"There are no two points so distant from one another that they cannot be connected by a single straight line -- and an infinite number of curves."

Composer Lawrence Dillon has produced an extensive body of work, from brief solo pieces to a full-length opera. Three disks of his music are due out in 2010 on the Bridge, Albany and Naxos labels. In the past year, he has had commissions from the Emerson String Quartet, the Cassatt String Quartet, the Mansfield Symphony, the Boise Philharmonic, the Salt Lake City Symphony, the Ravinia Festival, the Daedalus String Quartet, the Kenan Institute for the Arts, the University of Utah and the Idyllwild Symphony Orchestra.

Although he lost 50% of his hearing in a childhood illness, Dillon began composing as soon as he started piano lessons at the age of seven. In 1985, he became the youngest composer to earn a doctorate at The Juilliard School, and was shortly thereafter appointed to the Juilliard faculty. Dillon is now Composer in Residence at the University of North Carolina School of the Arts, where he has served as Music Director of the Contemporary Ensemble, Assistant Dean of Performance, and Interim Dean of the School of Music. He was the Featured American Composer in the February 2006 issue of Chamber Music magazine.

Visit Lawrence Dillon's Web Site

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Sunday, May 01, 2005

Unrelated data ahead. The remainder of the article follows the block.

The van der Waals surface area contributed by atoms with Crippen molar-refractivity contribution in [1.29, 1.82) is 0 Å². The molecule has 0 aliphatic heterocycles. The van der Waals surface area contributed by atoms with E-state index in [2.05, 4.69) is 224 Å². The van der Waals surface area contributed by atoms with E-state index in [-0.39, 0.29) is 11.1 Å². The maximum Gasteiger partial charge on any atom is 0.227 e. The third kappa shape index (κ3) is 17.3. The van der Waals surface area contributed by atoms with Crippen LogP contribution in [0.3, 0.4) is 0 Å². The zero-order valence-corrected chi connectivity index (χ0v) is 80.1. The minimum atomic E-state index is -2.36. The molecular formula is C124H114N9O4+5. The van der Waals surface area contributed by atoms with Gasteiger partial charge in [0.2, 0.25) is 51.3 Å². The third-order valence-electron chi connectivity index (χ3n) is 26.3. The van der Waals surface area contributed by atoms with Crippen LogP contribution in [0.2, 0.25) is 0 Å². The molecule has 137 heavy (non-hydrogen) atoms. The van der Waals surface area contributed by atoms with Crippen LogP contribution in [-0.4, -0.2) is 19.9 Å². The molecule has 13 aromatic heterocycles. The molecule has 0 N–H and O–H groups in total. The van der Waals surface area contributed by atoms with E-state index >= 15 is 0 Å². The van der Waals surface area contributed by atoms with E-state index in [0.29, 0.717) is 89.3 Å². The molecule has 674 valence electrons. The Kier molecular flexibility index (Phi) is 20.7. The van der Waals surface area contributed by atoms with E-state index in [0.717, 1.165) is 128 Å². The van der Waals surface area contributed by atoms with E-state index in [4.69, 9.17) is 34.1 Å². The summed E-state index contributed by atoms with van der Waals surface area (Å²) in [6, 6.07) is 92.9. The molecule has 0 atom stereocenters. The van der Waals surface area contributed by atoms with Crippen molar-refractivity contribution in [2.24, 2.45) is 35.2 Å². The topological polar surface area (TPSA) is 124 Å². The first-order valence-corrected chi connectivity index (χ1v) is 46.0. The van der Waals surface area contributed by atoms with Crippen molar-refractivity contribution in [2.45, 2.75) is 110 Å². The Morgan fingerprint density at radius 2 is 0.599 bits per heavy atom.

Alternative Perspectives

Percussionist/composer Michael Udow is here this week for performances, workshops and a recording session. I attended a concert last night that was a joint affair between the Philidor Percussion Group and the NCSA Percussion Ensemble, featuring Udowís works.

Though itís not really my cup of tea (I have a hard time getting excited about five minutes of sandpaper scraping, no matter how clever the rhythmic relationships may be), Iím so glad we have him here, so the students can work with a terrific guy who has a lot to share both artistically and professionally. In particular, I like having the students exposed to viewpoints that are very different from mine, which sure beats me trying to cover all the bases myself.

The part of the concert that really grabbed me, though, was the West African and Indian music played by members of Philidor. The tabla, mrdangam and jembe have such a rich range of tones; in the hands of real masters they can be revelatory.